DEAR MISS MATTERS OF CLASS:
Is it appropriate to observe during meal times and transitions (i.e., washing hands after using the bathroom, lining up to go outside, etc)? It just doesn’t seem like there’s much going on during those times.
A most excellent question! And, one that many other observers like you have pondered. These times are indeed observable using the CLASS tool. Recall that one of the goals of CLASS data collection is to capture the experience of an average child in a classroom on a typical day. Since meals and transitions are activities in which children engage on a daily basis, they can and should be observed. Capturing these times helps us paint a full and complete picture of the classroom and the experiences of the children within it.
While meal times and transitions are different types of activities than, say, circle time or small group time, due to the fact that they are a bit more routine in nature, they can still be characterized by the same types of effective interactions.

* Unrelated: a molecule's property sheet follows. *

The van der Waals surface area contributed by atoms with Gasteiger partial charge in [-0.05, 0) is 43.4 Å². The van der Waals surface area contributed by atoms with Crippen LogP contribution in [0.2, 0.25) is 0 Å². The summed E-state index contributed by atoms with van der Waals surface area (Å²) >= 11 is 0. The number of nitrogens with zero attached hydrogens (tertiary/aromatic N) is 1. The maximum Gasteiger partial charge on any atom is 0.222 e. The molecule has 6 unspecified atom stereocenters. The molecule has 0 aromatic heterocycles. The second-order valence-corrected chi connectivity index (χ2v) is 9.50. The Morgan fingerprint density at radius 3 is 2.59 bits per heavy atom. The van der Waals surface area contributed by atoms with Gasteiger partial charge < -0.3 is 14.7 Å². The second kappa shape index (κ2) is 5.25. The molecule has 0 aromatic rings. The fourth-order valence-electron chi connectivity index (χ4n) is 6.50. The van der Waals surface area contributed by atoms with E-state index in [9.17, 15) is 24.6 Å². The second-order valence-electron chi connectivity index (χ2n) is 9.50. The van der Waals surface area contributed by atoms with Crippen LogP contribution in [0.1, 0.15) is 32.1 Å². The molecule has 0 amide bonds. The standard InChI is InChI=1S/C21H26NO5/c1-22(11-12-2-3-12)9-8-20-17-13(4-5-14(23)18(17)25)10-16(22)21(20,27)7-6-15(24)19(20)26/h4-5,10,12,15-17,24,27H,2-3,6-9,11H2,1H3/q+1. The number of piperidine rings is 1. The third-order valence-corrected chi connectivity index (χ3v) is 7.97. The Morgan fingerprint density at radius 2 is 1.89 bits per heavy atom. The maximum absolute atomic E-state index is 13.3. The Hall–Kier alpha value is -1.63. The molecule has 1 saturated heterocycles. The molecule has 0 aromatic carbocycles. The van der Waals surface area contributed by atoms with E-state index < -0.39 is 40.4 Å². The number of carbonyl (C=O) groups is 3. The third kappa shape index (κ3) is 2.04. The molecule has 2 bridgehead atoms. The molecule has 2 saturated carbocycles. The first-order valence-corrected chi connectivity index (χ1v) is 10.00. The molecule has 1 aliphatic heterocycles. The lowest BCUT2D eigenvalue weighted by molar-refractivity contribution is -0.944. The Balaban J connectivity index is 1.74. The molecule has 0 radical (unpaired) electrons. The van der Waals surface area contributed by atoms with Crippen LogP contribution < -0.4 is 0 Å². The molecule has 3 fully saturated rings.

For instance, let’s imagine a scenario where a preschool class is getting ready to go play outside on a winter day.
As the scenario above demonstrates, transitions can be chock-full of effective CLASS interactions. In fact, every Pre-K dimension, save Negative Climate, is represented in the picture we painted above at least once, if not twice! Although not every real-life observation period featuring mealtime or a transition matches this one, there are certainly some that rival it or even surpass it in terms of effectiveness.
Remember to carefully evaluate the presence and absence of each indicator within each dimension for all activities, even routine ones—sometimes, you might be surprised at what you’ll find.
Have you ever wished for a magical power that helped you take notes super effectively while conducting CLASS observations? The kind of magical power that would allow you to capture everything you see and hear without missing a beat? The kind of magical power that paints an exact picture of what happened in the classroom without actually being there? Yeah, me too!
As I sat in on an Infant Train-the-Trainer session, participants reflected on their previous experiences with CLASS: learning about it, using it to observe classrooms, supporting teachers, and training others to observe. One participant spoke up:
“CLASS is a measure you have to get wrong to get right.”